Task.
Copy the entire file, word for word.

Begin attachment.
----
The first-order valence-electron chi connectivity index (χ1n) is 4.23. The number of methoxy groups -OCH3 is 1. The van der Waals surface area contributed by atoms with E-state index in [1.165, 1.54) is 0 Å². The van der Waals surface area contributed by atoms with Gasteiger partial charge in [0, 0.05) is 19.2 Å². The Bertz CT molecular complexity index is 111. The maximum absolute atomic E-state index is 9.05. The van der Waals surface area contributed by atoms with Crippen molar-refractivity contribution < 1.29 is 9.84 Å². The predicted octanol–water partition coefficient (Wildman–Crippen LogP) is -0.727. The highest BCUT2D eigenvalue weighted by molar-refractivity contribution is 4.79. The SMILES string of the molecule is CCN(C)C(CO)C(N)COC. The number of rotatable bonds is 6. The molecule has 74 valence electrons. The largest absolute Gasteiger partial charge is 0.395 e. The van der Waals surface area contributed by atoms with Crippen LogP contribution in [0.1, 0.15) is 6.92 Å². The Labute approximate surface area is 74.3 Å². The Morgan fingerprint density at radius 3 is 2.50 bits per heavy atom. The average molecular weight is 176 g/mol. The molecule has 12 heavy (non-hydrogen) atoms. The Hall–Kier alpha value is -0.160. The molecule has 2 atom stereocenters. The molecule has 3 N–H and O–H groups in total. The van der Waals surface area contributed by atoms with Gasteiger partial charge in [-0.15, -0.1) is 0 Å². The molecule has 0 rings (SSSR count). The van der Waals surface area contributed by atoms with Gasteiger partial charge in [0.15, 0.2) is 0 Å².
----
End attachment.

The first-order valence-electron chi connectivity index (χ1n) is 4.23. The number of methoxy groups -OCH3 is 1. The van der Waals surface area contributed by atoms with E-state index in [1.165, 1.54) is 0 Å². The van der Waals surface area contributed by atoms with Gasteiger partial charge in [0, 0.05) is 19.2 Å². The Bertz CT molecular complexity index is 111. The maximum absolute atomic E-state index is 9.05. The van der Waals surface area contributed by atoms with Crippen molar-refractivity contribution < 1.29 is 9.84 Å². The predicted octanol–water partition coefficient (Wildman–Crippen LogP) is -0.727. The highest BCUT2D eigenvalue weighted by molar-refractivity contribution is 4.79. The SMILES string of the molecule is CCN(C)C(CO)C(N)COC. The number of rotatable bonds is 6. The molecule has 74 valence electrons. The largest absolute Gasteiger partial charge is 0.395 e. The van der Waals surface area contributed by atoms with Crippen LogP contribution in [0.1, 0.15) is 6.92 Å². The Labute approximate surface area is 74.3 Å². The Morgan fingerprint density at radius 3 is 2.50 bits per heavy atom. The average molecular weight is 176 g/mol. The molecule has 12 heavy (non-hydrogen) atoms. The Hall–Kier alpha value is -0.160. The molecule has 2 atom stereocenters. The molecule has 3 N–H and O–H groups in total. The van der Waals surface area contributed by atoms with Gasteiger partial charge in [-0.15, -0.1) is 0 Å². The molecule has 0 rings (SSSR count). The van der Waals surface area contributed by atoms with Gasteiger partial charge in [0.15, 0.2) is 0 Å².